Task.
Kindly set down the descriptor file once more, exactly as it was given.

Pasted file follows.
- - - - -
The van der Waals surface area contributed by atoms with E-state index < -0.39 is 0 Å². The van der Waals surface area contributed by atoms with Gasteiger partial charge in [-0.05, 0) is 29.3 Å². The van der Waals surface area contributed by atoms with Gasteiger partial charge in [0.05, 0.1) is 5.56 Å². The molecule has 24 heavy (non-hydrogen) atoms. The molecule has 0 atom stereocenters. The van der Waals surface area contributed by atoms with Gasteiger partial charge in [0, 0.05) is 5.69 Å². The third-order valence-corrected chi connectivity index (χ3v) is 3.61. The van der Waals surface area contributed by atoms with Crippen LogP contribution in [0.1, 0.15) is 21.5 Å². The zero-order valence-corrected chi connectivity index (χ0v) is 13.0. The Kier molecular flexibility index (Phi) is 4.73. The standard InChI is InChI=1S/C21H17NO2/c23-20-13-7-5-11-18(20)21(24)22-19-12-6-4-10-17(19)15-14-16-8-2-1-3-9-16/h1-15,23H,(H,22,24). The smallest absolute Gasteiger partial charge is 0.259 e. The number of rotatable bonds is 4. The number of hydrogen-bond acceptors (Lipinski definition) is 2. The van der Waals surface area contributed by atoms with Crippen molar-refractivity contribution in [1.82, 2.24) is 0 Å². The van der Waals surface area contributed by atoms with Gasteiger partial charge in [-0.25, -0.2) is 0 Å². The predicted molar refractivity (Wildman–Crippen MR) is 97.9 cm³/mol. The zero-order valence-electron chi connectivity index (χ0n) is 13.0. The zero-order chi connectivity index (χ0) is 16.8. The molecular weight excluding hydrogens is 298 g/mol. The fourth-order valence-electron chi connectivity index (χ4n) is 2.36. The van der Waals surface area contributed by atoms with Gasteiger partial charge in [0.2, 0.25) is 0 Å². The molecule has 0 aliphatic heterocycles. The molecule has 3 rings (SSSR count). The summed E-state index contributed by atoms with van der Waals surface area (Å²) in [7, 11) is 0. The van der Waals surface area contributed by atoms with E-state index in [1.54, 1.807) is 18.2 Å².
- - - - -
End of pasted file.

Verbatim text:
The van der Waals surface area contributed by atoms with E-state index < -0.39 is 0 Å². The van der Waals surface area contributed by atoms with Gasteiger partial charge in [-0.05, 0) is 29.3 Å². The van der Waals surface area contributed by atoms with Gasteiger partial charge in [0.05, 0.1) is 5.56 Å². The molecule has 24 heavy (non-hydrogen) atoms. The molecule has 0 atom stereocenters. The van der Waals surface area contributed by atoms with Gasteiger partial charge in [0, 0.05) is 5.69 Å². The third-order valence-corrected chi connectivity index (χ3v) is 3.61. The van der Waals surface area contributed by atoms with Crippen LogP contribution in [0.1, 0.15) is 21.5 Å². The zero-order valence-corrected chi connectivity index (χ0v) is 13.0. The Kier molecular flexibility index (Phi) is 4.73. The standard InChI is InChI=1S/C21H17NO2/c23-20-13-7-5-11-18(20)21(24)22-19-12-6-4-10-17(19)15-14-16-8-2-1-3-9-16/h1-15,23H,(H,22,24). The smallest absolute Gasteiger partial charge is 0.259 e. The number of rotatable bonds is 4. The number of hydrogen-bond acceptors (Lipinski definition) is 2. The van der Waals surface area contributed by atoms with Crippen molar-refractivity contribution in [1.82, 2.24) is 0 Å². The van der Waals surface area contributed by atoms with Gasteiger partial charge in [-0.25, -0.2) is 0 Å². The predicted molar refractivity (Wildman–Crippen MR) is 97.9 cm³/mol. The zero-order valence-electron chi connectivity index (χ0n) is 13.0. The zero-order chi connectivity index (χ0) is 16.8. The molecular weight excluding hydrogens is 298 g/mol. The fourth-order valence-electron chi connectivity index (χ4n) is 2.36. The van der Waals surface area contributed by atoms with Gasteiger partial charge in [0.2, 0.25) is 0 Å². The molecule has 0 aliphatic heterocycles. The molecule has 3 rings (SSSR count). The summed E-state index contributed by atoms with van der Waals surface area (Å²) in [7, 11) is 0. The van der Waals surface area contributed by atoms with E-state index in [1.54, 1.807) is 18.2 Å².